So when you talk to the formulation experts, the art form here is really an art form and you can't -- you just have to step through the work and test different formulations and use the accumulated knowledge in the field to make the right choices. So we put a lot of effort into developing a formulation that would improve solubility and permeability of the drug with the goal of increasing the absorption and we got to a point that we were happy with the results and invested in the preclinical program, and we're happy with the results of the preclinical program and now we going to invest in the Phase I. So it still remains an issue, of course, because in general, drugs that have lower bioavailability until you've got them in humans, you don't know what you're going to get. So the key for us in the Phase I are the drug levels, the safety and the PD effect on the target and we'll know that soon.

Operator

Our next question comes from Steve Byrne of Bank of America.

Steve Byrne - BofA Merrill Lynch, Research Division

A couple of questions on the 5191 design. Can you just provide specifics on how many doses you want to take into that days of treatment, target genotype, anything along those lines?

William P. Sheridan

So I think you can take guidance from what others have done. As I said before, we'll be fast followers, the days of treatment for drugs in this class are often up to 7 days. The FDA guidance in general is 3 days in hepatitis C subjects. But because there's a very high barrier to resistance 5b active site inhibitors, typically, that can be longer, but I think that you can take guidance from what other people have done. In terms of the number of cohorts and the drug dosage, I'm not going to get into details. And during the first Phase I, you often make adjustments on the basis of what you see in the exposure anyway. So it's done. These studies are very actively managed and you look at the data in real-time.

Steve Byrne - BofA Merrill Lynch, Research Division

And jumping over to the Ulodesine Phase III design, the stopping rules for lymphocyte is now -- will only include total count, not CD4, that's correct?

William P. Sheridan

That's correct.

Steve Byrne - BofA Merrill Lynch, Research Division

And so at the same, stopping role for the total that you had during Phase II?

William P. Sheridan

CD4 count is about half of the total. So it's a different number, but it represents the same physiological parameter.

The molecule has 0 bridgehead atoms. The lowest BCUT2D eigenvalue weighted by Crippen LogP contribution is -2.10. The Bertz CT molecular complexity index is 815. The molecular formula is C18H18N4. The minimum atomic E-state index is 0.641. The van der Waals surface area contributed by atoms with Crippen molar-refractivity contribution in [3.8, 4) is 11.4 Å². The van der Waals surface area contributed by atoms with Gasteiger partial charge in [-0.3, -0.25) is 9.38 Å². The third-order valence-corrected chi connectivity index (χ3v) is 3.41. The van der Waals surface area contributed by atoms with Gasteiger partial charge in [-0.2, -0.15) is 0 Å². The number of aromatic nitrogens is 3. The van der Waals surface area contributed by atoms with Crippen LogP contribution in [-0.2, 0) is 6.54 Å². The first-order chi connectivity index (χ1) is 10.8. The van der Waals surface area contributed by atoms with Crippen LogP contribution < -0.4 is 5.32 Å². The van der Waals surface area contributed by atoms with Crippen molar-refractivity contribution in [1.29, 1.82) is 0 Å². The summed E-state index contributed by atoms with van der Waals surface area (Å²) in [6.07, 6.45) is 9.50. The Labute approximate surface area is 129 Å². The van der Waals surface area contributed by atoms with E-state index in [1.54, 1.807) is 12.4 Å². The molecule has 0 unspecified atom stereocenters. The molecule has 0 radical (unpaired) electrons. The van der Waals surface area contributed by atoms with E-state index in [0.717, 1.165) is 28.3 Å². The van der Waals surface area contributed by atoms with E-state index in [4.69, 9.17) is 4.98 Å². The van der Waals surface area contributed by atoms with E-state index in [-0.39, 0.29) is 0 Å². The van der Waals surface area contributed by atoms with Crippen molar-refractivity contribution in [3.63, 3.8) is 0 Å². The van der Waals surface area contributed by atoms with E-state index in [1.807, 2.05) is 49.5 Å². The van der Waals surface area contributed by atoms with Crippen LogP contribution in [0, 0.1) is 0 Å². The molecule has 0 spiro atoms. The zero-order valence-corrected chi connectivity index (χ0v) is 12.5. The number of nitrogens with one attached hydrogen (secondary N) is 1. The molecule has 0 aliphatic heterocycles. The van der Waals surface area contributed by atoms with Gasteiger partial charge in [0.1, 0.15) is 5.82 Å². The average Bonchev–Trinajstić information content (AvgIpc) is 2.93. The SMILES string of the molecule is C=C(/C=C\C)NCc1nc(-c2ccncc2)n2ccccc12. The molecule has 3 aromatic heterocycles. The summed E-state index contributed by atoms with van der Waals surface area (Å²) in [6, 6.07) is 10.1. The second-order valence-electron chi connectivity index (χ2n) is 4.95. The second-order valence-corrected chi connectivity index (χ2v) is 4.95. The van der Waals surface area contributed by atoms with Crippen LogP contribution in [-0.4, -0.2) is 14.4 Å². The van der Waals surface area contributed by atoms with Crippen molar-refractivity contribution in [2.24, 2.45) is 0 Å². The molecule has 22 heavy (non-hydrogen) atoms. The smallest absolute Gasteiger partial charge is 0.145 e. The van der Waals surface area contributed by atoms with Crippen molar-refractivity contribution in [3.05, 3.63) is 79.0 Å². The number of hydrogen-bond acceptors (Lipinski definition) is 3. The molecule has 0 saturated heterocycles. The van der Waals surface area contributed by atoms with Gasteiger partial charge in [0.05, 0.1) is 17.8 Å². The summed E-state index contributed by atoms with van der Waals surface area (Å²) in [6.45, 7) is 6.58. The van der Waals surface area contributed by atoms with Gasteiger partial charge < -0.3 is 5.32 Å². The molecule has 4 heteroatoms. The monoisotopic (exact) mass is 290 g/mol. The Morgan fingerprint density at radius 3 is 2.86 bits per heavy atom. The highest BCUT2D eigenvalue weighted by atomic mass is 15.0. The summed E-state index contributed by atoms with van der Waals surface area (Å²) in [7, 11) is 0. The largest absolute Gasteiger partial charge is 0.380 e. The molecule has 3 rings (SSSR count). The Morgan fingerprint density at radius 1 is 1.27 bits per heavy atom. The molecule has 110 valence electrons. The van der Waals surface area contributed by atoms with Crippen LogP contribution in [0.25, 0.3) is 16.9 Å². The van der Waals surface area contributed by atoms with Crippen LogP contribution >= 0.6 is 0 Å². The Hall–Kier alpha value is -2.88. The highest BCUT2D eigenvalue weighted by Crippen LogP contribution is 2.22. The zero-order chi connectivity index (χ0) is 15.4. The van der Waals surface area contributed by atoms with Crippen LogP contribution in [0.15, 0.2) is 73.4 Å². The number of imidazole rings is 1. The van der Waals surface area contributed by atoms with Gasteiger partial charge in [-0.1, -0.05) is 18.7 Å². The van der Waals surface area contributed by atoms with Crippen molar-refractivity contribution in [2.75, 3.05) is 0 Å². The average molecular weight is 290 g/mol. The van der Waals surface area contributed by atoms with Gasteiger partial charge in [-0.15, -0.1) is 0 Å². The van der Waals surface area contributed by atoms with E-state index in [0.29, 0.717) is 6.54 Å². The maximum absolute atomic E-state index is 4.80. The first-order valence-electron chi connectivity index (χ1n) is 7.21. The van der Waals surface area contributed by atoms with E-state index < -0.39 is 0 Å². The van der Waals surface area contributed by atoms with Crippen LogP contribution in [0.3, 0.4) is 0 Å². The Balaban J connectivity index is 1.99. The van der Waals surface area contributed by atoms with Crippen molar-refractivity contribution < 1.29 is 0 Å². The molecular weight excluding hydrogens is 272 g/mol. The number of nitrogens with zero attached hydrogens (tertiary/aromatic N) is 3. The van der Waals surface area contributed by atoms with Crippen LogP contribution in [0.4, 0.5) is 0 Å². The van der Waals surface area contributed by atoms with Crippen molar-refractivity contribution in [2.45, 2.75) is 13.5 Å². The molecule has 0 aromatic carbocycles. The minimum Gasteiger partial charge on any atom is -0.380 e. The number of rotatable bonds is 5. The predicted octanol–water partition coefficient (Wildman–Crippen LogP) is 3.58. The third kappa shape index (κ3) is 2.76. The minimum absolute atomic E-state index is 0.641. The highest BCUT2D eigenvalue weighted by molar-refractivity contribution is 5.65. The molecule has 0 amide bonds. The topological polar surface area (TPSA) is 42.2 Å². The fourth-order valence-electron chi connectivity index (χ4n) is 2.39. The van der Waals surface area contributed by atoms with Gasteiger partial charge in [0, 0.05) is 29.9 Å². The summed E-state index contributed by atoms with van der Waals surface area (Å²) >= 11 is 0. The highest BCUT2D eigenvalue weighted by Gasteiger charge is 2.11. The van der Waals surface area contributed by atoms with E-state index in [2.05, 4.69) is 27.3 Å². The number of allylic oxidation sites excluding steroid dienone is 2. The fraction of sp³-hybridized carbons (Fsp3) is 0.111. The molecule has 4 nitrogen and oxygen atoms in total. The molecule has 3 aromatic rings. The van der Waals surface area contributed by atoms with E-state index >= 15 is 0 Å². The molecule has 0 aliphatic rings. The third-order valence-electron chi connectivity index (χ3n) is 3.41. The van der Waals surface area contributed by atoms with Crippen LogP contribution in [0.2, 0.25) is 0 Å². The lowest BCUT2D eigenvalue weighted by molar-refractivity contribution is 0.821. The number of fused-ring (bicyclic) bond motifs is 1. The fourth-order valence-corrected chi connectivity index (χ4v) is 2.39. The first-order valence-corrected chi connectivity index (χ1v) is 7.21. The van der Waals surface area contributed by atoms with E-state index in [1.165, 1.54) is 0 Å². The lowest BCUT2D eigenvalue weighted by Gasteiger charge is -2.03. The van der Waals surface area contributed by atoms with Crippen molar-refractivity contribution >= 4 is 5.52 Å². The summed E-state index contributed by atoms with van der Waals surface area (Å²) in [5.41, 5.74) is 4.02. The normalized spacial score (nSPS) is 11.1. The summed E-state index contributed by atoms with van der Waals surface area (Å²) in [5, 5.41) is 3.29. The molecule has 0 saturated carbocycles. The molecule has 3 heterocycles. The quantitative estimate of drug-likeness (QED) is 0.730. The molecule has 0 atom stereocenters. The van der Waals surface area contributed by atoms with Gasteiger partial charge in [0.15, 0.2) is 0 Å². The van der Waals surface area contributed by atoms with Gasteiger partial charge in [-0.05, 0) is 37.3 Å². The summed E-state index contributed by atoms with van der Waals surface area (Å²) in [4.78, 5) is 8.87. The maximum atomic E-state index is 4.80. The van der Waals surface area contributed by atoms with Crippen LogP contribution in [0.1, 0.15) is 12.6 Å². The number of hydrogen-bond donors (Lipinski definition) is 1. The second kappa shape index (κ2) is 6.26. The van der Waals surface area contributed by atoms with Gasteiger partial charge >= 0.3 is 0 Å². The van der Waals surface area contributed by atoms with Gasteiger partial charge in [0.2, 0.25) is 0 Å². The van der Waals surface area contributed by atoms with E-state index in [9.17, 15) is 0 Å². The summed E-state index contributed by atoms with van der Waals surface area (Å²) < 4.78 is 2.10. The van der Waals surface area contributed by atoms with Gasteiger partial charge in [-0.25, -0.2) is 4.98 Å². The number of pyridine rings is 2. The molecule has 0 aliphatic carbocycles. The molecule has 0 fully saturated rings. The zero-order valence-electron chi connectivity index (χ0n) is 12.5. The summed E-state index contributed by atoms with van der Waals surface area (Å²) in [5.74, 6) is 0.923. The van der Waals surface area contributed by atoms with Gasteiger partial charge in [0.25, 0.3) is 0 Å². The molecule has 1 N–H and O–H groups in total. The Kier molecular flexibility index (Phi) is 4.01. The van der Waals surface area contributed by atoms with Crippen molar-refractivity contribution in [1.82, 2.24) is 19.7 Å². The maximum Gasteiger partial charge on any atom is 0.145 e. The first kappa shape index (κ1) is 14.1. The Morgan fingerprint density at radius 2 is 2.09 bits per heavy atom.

Steve Byrne - BofA Merrill Lynch, Research Division

Okay. But if you applied the -- if you only use a total lymphocyte count as a stopping rule, would you have had any patients discontinue in Phase II?

William P. Sheridan

So, yes, the goal here is to maintain the same safety standard moving from Phase II to Phase III. I think there are 2 things to emphasize. One is that this is simpler, so that's good. The second is that we have 2 strategies in the Phase III. And one strategy is a typical randomized cohort design. You have to have that. The second strategy is quite important, which is a dose escalation study because that's the way the label for urate-lowering therapy are written. And in that circumstance, people will only get -- gout patients will only get the 10-milligram dose if they've already declared they can tolerate the 5-milligram dose. So from the safety perspective, I think that, that reduces even further the chance of dropouts. Ultimately, the results of the Phase III are what counts and that's what's going to determine what will be in the label.

Jon P. Stonehouse

And I think if you go back to what we said all along, we tried to design the study in a way that would get as close to the design of the Phase III as possible to reduce risk, right. The more changes you make from Phase II to Phase III, the bigger chance you have of getting a different answer. And so length of treatment 52 weeks, that's what it's going to be for a decent size of the population in the Phase III and points the same and now we've got agreement that we can use a simpler test to be able to track the effect on lymphocytes. So this is really important and I think it gives us high degree of confidence that the risk going from 2 to 3 is lower than average.

Steve Byrne - BofA Merrill Lynch, Research Division